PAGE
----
Recently, the possible existence of extraterrestrial intelligence has been much discussed in the media. The eminent cosmologist Stephen Hawking weighed in on his Discovery Channel Show entitled "Stephen Hawking's Universe" with a dramatization (see also msnbc post entitled "Hawking: Aliens may pose risks to Earth" dated Apr. 25, 2010). Perhaps, the interest is related to the discovery of ever more exoplanets. According to the Extrasolar Planets Encyclopaedia, the number of exoplanets currently stands at 452. It is only a question of time that a planet is discovered that may be similar to Earth, increasing the chances for alien intelligence to exist.
No doubt, alien minds are difficult to fathom. I once had the privilege to visit the Yerkes National Research Primate Center in Atlanta. I remember this visit vividly, because I had my first close encounter with chimpanzees. The settings are like in a zoo. We were urged to don protective gear. Though we kept a distance to the monkeys of perhaps ten yards, the usefulness of the garb quickly became obvious. Some chimpanzees lived in groups and behaved a bit like a neighborhood gang when a new kid turns up on the block. They eyeballed us with curiosity. They tried to garner our attention with posturing and acting out, producing an incredible racket. They immediately probed who was in charge. If you took your eyes off them for a second, they would spit at you, running away overjoyed when they landed a hit. We discovered quickly that chimpanzees command four hands. One young male was beating on a drum with his upper extremities. While we got distracted by his banging, he aimed pieces of feces at us using his foot with great accuracy. The band howled in pure joy. We were soiled and quite intimidated. We felt that without a fence they would outsmart us and, if they wanted to harm us, we would not stand a chance unarmed.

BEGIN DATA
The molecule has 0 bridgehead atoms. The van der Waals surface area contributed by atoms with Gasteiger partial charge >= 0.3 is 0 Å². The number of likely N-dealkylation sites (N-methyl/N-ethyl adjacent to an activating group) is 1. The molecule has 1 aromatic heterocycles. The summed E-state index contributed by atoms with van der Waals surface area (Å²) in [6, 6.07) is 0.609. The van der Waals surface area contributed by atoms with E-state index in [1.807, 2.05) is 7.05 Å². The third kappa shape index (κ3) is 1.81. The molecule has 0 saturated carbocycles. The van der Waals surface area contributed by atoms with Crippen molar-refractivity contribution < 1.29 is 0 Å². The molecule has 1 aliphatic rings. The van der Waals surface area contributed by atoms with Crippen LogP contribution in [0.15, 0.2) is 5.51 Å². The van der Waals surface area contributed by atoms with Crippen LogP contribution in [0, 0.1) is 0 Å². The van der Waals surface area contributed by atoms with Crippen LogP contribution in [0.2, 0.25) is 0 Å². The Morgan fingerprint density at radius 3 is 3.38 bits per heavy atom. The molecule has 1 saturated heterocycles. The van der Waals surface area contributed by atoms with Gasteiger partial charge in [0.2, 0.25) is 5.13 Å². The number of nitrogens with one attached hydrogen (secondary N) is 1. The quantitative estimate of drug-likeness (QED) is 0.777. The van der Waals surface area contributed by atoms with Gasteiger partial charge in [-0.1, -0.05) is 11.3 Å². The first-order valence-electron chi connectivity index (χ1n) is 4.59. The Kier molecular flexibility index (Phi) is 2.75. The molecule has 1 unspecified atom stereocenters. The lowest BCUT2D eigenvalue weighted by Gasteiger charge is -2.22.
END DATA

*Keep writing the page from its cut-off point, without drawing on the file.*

In another encounter, we approached a compound with two occupants. The monkeys were sitting high up on logs, biding their time, contemplating. We stood silently and watched. They watched us. I habitually scratch my head when I wonder. One monkey gazed at me with eyes like gleaming coal for what seemed an eternity. Her composure had a deep inquisitive, almost wise quality, as if she was questioning me, " who are you? What do you want from me?" She scratched her head.
I walked away from this encounter moved. The chimpanzees seemed so much like us. Yet, they were so different. I was wondering whether we shall ever be able to figure out the mind of a chimpanzee, let alone other species that appear to radiate a similar intelligence, but are even more removed from us. Will we be ever be able to understand the mind of a whale? I remain unsure.
However, I believe that though we may not be able to understand these creatures, we can learn a lot from them and should treat alien minds with respect.
- Dimitar Sasselov estimates that one hundred million exoplanets in the Milky Way may support life similar to Earth. Watch his talk at TED2010 entitled "How we found hundreds of Earth-like planets" below (07/21/10):
- Claudia Dreifus conducted an informative interview with Diana Reiss who studies dolphin behavior. Professor Reiss elaborates on experiments she and colleagues conducted, demonstrating that dolphins recognize themselves in mirrors. The interview with the title "Studying the Big-Brained Dolphin" was published online in The New York Times today (09/20/10).
- The CNN video below shows an instructive demonstration of the dolphins' ability of imitating behavior, no simple feat. Rizzolatti and Sinigaglia (2008) suggest in their book entitled "Mirrors in the Brain" that imitating the others is the first step to empathy (01/14/11):
- Rizzolatti G, Sinigaglia C (2008) Mirrors in the Brain: How Our Minds Share Actions, Emotions, and Experience. Oxford University Press, New York.
- Goodall J (1992) Chimpanzee: The Living Link Between 'Man' and 'Beast' (Edinburgh Medal Lecture, No 3). Edinburgh Univ Press, Edinburgh.
- Köhler W (1976) The Mentality of Apes. Liveright Publishing Corp, New York.
- Morton A (2004) Listening to Whales: What the Orcas Have Taught Us. Ballantine Books, Munich.